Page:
“Despite the overall decrease in revenue recognized in [the third quarter], diamond-market fundamentals continued to support healthy prices as steady demand and some inventory shortages were reported,” Lucara said. Fluctuation in the availability of 10.8-carat production is expected, it added.

Output from Karowe slid 19% year on year to 78,879 carats for the quarter.

Source: diamonds.net

De Beers Raises Prices of Smaller Diamonds

Sorting a parcel of rough diamonds Gaborone, Botswana.

De Beers lifted prices of smaller rough at this week’s sight, its second consecutive increase, as the industry continued to express concerns about a perceived mismatch with polished.

Goods weighing less than 0.75 carats saw price hikes of around 5% at the February sale, while larger items were mostly stable, sightholders and industry insiders told Rapaport News this week.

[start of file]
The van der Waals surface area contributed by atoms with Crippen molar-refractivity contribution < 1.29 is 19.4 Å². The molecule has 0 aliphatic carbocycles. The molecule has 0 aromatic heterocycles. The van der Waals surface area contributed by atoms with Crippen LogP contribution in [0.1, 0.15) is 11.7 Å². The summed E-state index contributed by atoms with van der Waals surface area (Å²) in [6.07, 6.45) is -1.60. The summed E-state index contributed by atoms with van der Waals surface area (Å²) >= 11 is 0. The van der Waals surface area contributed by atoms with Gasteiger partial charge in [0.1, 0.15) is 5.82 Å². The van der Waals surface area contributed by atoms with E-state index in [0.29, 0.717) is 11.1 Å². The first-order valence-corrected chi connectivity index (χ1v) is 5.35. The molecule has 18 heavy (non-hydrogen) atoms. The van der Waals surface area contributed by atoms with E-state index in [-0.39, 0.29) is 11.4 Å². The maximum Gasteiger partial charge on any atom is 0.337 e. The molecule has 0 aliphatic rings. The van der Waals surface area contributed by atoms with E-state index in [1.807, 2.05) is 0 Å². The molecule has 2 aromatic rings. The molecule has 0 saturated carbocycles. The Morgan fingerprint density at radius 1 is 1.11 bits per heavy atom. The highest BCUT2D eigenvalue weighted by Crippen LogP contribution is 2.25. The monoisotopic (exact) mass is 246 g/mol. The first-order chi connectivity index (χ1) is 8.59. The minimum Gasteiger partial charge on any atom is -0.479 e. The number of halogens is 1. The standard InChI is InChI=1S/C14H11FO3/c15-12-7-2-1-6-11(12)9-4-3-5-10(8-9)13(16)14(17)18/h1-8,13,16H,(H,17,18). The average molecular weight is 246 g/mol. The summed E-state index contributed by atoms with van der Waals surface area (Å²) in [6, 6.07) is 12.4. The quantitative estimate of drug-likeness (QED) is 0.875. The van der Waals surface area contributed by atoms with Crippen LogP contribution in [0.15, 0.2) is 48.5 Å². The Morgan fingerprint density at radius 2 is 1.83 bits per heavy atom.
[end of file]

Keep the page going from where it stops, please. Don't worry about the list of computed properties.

The latest adjustments follow a strong US holiday season for retail and come amid robust demand in the polished sector while the industry restocks. Rough prices have rocketed in recent months, reflecting this appetite as well as supply shortages.

Prices at auctions and tenders have risen even more strongly than sight goods, with traders enjoying unprecedented premiums when reselling De Beers boxes on the secondary market.

However, manufacturers’ margins have suffered. This was a major point of discussion at the Dubai Diamond Conference, which took place Monday.

“There is still some buzz, but people are very cautious now because they’ve understood that prices have hit the ceiling and [De Beers] is facing resistance now with the new prices,” a sightholder said Tuesday on condition of anonymity. “There will be some stability and there has to be some mindfulness, because rough prices are outpacing polished prices so anyone who buys rough at those prices is not going to make a profit.”

The increases at the February sight followed sharper hikes in January, when rates jumped by up to 15% in the smallest categories and by 5% to 12% in larger sizes.